The Insider: Maria Rejt
Mslexia: Summer 2008
If you want Maria Rejt, Macmillan and Picador publishing director and one of the most respected editors in London, to notice your manuscript it is simple: create a unique outsider’s voice and characters that move her. Not as easy as it sounds, but that formula is what makes a script shine out like a ‘little golden nugget in the Yukon River’ from the mountain of scripts that clutter up her impossibly untidy office near King’s Cross.
‘I am always asked what am I look for, and there are obvious answers like: what is selling at the moment,’ she explains, name-checking some star performers – C J Sansom, Kate Moreton, Sue Grafton. But most important is a unique voice that instantly engages.
In a world where publishers seem to slavishly follow the market, aspiring authors often feel confused by repeated demands for a ‘unique voices.’ Rejt attempts to illuminate: ‘What moved me about Kate’s first book was the awesome respect she showed old people. I thought, “Why is it that I am so moved?” And I realised it is because it doesn’t happen that often. That respect and love for her older characters spoke to me. That is the voice.’
Subject matters too: ‘It is also what the voice is speaking to you about.’ Sansom’s debut, Dissolution, made an impact because it was ‘this most amazingly constructed and written moral crime novel.’ His Tudor ‘tec stories may sound like Brother Cadfael in ruffs, but, Rejt explains, hunchbacked lawyer Matthew Shardlake is unique. He engages and develops, not only within each book, but across the series.
Shardlake, like Colin Dexter’s Morse, had something else that made Rejt respond. ‘If I try and analyse what makes me make the decision to go with an author, there is one common thread: whether it is a literary book or a commercial book, it’s always about an outsider.’ So what’s the attraction? ‘I think the best criticism comes from that perspective. It is very lonely and isolated place to be but it is one that we have to respect.’
It is a perspective that suits Rejt. Her wry observations about everything from the state of feminism to misery memoirs are refreshing in an industry dominated by suits unwilling or unable to voice an opinion. It is easy to see why her authors, who also include Minette Walters and Charlotte Mendelson, are fiercely loyal. ‘She is a fantastic editor,’ enthuses Walters. ‘You want to give her your best as a writer.’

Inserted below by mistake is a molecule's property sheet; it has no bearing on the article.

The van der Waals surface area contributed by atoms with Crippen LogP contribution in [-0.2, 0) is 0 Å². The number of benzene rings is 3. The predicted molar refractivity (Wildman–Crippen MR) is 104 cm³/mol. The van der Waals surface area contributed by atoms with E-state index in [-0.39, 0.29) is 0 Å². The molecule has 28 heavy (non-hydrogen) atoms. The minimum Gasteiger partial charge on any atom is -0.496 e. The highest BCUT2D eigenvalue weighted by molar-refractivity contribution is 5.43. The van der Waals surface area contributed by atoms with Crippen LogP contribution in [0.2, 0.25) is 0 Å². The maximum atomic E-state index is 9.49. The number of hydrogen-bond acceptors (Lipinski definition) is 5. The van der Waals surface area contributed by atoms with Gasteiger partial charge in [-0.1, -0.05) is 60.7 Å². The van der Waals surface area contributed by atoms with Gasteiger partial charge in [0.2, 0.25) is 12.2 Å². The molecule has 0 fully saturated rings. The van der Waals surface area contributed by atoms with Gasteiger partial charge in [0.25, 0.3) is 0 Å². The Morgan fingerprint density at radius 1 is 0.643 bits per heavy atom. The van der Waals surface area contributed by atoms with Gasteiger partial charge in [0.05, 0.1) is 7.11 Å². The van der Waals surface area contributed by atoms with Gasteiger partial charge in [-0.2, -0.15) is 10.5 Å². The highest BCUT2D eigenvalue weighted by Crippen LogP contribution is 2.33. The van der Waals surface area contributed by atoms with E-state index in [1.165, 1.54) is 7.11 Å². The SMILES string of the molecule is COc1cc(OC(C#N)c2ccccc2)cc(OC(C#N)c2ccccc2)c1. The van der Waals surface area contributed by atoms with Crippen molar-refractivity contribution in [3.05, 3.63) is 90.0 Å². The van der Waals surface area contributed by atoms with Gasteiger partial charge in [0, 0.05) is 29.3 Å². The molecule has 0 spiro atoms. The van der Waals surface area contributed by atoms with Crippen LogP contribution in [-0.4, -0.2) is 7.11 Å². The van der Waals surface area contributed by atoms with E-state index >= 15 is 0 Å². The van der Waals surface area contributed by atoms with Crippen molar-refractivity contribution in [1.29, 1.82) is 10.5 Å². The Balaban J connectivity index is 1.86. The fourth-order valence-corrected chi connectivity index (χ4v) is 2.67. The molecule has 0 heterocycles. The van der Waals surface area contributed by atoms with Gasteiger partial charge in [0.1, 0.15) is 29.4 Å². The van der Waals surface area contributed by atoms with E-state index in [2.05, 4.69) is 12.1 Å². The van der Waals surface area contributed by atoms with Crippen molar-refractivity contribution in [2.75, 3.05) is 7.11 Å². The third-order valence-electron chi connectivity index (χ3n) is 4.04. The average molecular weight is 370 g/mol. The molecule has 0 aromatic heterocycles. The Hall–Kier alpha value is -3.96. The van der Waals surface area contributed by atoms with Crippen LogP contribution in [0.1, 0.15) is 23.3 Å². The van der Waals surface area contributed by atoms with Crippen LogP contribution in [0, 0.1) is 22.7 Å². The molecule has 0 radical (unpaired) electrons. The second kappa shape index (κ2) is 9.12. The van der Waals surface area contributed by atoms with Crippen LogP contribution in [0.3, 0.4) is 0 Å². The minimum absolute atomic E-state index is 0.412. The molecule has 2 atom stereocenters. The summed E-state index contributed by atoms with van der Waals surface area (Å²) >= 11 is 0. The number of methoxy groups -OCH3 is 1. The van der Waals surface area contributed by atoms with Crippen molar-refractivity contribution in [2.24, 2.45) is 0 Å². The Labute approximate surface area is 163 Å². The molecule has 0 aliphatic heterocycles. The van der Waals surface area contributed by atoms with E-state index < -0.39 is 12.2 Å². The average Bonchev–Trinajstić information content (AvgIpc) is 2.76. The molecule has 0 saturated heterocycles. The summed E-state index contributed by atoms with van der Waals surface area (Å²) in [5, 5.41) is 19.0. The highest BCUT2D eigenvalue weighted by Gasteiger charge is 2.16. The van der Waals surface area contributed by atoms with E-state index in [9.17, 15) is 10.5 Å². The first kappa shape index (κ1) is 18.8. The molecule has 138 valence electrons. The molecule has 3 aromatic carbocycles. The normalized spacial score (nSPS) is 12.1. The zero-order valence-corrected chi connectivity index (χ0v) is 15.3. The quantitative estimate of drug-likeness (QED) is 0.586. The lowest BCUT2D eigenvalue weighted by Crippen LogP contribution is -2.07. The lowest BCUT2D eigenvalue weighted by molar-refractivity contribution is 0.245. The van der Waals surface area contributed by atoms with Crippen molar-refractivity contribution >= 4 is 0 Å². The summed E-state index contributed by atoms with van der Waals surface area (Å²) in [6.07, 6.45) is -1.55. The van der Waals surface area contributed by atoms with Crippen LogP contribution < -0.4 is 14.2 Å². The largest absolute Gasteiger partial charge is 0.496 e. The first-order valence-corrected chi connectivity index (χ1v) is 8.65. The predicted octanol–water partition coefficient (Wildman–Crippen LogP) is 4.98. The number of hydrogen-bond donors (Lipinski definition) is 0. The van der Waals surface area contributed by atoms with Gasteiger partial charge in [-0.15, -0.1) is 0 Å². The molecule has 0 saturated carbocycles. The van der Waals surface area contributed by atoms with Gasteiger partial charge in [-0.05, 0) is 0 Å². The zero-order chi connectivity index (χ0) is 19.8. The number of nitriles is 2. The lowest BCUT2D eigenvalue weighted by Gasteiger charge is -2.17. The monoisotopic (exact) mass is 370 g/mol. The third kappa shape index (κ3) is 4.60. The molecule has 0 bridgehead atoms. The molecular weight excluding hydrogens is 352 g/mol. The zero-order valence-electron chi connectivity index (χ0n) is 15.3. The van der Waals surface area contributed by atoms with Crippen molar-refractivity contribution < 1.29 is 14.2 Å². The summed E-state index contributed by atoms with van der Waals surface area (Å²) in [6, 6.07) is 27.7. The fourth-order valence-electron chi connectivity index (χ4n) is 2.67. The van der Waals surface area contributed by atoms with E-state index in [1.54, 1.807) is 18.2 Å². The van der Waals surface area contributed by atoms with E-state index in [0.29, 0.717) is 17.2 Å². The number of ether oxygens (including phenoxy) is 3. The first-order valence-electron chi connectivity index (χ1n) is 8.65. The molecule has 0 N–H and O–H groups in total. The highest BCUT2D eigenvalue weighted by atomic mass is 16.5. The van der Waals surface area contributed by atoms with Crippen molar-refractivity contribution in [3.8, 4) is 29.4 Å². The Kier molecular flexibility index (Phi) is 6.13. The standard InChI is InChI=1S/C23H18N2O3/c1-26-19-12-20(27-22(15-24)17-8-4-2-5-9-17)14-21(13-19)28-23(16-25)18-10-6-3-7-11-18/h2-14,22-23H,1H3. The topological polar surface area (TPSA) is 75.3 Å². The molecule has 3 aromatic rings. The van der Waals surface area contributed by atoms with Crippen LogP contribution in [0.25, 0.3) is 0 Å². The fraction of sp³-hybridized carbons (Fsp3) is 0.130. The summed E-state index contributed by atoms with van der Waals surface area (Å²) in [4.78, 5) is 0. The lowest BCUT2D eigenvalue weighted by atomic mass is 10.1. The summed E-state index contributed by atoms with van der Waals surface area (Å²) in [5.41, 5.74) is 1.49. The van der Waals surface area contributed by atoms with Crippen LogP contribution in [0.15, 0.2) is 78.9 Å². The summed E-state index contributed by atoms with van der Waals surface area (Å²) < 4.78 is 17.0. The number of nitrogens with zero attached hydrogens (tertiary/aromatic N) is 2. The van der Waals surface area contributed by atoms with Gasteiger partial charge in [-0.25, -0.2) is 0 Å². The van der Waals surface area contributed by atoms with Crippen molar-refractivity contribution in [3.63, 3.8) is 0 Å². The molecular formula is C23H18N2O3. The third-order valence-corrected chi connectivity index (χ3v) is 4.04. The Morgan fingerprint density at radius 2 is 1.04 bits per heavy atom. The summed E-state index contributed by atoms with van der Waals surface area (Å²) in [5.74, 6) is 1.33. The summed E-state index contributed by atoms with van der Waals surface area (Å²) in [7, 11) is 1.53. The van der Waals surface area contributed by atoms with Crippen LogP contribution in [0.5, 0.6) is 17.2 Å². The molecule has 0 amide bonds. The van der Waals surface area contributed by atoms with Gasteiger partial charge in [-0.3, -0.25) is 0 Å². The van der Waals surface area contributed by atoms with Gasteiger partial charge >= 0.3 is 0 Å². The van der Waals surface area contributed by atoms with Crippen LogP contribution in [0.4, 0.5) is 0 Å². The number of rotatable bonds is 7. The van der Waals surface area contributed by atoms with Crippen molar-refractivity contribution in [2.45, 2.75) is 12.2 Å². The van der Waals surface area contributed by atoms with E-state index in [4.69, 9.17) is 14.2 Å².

The commitment is mutual. Rejt is not interested in pouncing on the fresh meat of ‘stunning debuts’ in the way her rivals do, like wolves going one fresh kill to another. She is wary of over-priced first novels, regarding them as a short-term career move that reflect the neophile culture of the wider media rather than the quality of the books being marketed
‘If your ambitions as a new author are to make a big splash with your first book and then not be too bothered about your career as a writer, then obviously go for the money,’ she warns. ‘But if you feel that you want to grow as a writer and learn and mature and be in it for the long game, then you go for less money but a longer commitment – a multiple book deal.’
She winces when I mention the rapidity with which some authors are dropped after they fail to live up to their advances: ‘I prefer to publish an author over their entire career.’ This ambition explains her glee at her publisher role at Macmillan. While passionate about shaping an author’s work for publication, she also relishes strategic planning, whether it’s deciding when to publish or which book to back as their breakthrough to the A-List. ‘It’s like doing a Rubik’s Cube,’ she says of the challenge.
Her nose for the market is legendary. She famously launched Kathy Reichs in January, at a time when it was regarded as a deadzone. Rejt realised the crime author would have the market to herself. Her rivals watched in awe as the book sailed up the charts – and promptly followed her lead.
Given her ability to read the market, what is she tipping as the Next Big Thing? ‘I know some people are saying the Western is coming back and that the horror novel is about to be big, but I would like to make a personal pitch for the ghost story.’ She cites her friend Kate Mosse’s success with Sepulchre – ‘one of the best set piece openings I have read. It’s just brilliant.’
What she will not publish are the gorefests of writers like Karin Slaughter and Mo Hayder, or the grinding anguish of misery memoirists. ‘If [violence and sexual abuse] is used as a tool for entertainment, I have problems with that, I really do,’ she says of the increasingly explicit abuse that features in some books. ‘The longer you are on this planet, the more misery you have seen the less you want to exploit it.’ As long as Rejt’s instincts for finding nuggets in the Yukon last, it is unlikely she will have to be forced to compromise.